It’s a great thing when something pops out unexpectedly from a plot. And even more so when it shows how data can help show the value of the less expected gems among players.
Here we have a plot of PL goalscorers that shows expected goals totals and volume of shots.
What struck me was how well grouped along the average line the highest scorers are. That was a benefit of colour coding for goals scored.
The question is begged, is that an accident?
I don’t think so. It’s because the most successful goalscorers don’t fire off shots wildly, but shoot from good locations.
Most of the PL’s top scorers are in the top right of the chart. That’s where you end up if you get lots of shots off and rack up a decent xG total.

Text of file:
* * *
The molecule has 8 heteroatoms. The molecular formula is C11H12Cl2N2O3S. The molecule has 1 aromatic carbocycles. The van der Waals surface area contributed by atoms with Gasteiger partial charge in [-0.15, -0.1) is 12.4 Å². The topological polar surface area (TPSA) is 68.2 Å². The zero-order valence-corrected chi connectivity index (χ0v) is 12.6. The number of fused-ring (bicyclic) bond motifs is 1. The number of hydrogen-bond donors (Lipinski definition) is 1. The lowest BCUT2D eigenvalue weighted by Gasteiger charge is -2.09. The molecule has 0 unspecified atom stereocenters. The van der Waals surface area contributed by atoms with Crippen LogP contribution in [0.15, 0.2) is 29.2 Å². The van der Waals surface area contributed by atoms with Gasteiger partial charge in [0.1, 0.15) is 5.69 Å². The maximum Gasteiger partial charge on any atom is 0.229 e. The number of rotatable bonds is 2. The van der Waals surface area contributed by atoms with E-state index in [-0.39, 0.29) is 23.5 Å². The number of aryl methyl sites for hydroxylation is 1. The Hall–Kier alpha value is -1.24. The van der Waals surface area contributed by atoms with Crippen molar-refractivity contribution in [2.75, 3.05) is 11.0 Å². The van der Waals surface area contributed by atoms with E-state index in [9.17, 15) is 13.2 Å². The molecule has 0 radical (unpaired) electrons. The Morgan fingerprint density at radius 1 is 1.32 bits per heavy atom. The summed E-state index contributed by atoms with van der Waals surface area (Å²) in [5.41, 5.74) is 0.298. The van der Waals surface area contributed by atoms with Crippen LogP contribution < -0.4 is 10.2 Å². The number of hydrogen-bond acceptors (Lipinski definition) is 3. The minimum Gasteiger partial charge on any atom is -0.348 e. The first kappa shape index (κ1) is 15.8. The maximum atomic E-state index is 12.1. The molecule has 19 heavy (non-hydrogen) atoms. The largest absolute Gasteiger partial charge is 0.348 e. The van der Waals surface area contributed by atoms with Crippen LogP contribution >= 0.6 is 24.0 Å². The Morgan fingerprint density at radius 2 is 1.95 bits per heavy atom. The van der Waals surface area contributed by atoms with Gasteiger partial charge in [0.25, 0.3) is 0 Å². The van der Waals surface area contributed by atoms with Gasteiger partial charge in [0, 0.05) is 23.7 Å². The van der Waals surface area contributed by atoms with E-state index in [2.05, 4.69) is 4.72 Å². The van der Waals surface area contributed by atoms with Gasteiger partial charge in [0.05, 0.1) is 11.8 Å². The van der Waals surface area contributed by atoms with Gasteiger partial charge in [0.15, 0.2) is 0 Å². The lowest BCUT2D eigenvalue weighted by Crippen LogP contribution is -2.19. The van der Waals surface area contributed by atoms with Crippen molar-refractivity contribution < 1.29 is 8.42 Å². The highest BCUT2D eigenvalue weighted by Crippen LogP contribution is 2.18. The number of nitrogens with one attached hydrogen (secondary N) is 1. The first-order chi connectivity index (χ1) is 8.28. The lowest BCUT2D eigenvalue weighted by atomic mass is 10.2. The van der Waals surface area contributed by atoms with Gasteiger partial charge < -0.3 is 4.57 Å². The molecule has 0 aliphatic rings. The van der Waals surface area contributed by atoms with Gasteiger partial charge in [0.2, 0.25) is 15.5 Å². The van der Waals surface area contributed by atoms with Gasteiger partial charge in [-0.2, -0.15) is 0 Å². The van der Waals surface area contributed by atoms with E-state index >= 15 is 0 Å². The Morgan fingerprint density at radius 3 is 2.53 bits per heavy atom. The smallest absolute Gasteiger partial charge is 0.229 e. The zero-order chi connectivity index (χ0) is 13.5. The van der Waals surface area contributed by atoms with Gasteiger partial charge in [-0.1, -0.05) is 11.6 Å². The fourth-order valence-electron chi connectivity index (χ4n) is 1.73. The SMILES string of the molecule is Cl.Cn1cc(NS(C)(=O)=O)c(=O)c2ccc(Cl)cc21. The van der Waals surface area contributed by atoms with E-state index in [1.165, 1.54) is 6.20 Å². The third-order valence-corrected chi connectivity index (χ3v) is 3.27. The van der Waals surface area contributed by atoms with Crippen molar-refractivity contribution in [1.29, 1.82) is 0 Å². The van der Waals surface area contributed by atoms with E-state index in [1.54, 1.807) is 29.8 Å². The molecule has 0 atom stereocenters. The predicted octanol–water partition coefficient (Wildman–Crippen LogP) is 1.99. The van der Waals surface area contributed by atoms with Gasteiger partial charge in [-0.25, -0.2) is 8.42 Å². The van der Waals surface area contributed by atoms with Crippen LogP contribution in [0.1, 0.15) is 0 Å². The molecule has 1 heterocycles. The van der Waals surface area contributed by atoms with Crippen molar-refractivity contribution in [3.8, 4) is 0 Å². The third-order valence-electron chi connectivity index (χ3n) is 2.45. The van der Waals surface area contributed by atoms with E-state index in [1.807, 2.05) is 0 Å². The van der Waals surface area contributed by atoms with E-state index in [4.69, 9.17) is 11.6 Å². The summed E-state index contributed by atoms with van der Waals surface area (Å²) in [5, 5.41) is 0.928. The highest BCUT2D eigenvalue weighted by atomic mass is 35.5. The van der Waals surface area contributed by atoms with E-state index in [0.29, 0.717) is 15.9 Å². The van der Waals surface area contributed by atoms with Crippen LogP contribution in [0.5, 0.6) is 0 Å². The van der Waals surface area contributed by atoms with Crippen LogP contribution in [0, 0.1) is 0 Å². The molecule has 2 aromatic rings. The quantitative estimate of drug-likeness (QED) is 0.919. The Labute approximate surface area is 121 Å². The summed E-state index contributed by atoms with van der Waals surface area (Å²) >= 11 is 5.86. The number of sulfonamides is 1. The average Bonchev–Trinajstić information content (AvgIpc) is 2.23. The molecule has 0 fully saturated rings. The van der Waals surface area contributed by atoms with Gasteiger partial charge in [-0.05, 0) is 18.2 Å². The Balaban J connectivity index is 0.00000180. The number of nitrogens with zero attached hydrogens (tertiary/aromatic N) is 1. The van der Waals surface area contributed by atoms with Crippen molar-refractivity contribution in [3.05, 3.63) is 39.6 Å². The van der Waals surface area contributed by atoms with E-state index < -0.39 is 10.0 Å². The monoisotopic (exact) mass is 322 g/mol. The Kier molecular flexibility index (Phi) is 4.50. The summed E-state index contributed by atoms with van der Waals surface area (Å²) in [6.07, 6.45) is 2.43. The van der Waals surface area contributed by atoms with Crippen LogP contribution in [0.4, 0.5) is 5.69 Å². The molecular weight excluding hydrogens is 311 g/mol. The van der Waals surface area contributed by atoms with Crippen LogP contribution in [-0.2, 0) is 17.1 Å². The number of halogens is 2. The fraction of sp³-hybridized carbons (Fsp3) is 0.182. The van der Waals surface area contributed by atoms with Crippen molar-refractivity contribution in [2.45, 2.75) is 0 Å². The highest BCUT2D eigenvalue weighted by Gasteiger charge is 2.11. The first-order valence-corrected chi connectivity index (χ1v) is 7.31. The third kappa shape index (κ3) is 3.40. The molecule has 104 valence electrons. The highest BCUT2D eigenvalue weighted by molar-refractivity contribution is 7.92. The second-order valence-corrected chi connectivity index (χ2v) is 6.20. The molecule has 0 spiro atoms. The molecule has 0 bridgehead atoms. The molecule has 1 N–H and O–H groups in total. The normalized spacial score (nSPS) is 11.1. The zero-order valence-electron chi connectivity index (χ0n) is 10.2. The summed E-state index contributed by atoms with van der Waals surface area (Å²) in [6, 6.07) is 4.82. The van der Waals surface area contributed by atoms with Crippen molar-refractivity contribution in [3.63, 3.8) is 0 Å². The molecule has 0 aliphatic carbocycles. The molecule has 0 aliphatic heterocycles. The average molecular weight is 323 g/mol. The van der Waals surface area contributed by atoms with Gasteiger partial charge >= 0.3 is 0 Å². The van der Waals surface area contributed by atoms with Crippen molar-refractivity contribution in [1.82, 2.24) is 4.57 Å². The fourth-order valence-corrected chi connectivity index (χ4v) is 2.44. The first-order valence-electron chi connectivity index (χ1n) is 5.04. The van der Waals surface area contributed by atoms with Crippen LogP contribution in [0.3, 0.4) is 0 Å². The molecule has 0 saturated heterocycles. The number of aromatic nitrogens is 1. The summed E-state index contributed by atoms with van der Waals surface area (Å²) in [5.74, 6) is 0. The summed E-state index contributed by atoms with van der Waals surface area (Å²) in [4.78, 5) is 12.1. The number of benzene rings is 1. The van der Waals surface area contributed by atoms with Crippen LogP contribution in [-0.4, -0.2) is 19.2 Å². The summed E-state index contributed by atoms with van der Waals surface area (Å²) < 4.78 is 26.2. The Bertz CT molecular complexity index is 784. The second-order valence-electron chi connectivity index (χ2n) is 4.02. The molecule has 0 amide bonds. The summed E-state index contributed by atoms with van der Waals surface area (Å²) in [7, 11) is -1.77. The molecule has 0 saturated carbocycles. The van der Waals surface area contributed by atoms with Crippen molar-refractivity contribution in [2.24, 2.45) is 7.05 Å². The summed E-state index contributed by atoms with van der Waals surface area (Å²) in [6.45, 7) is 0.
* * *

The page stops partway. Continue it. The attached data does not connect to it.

Now, digging deeper into that top right quadrant you could be like Mohamed Salah, who has had the most shots in the league, but for whom the xG-per-shot ratio comes out as less than optimally efficient. You’d guess he’s been shooting from some low-xG locations.
The opposite is true for, eg Chris Woods, who tends to bang in headers from about 3 yards out. So, he gets a lowish shot count (playing for Burnley explains that) but high xG.
So, the guys with the red points strung out along the average line — Vardy, Aguero, Ings, Aubameyang, Abraham — are the ones that have struck a good balance between volume of shots and xG totals. They’re the ones getting into good positions to score, regularly shooting, and scoring.
Among them, Danny Ings is well worth taking note of as the only player from outside the top four (13th at the time of writing).
Playing for a club that’s struggled for big chunks of the season, and that has often meant struggling to get into goalscoring positions as a team, he has done remarkably well. It speaks volumes about his ability to fight for good goalscoring positions in quite adverse situations.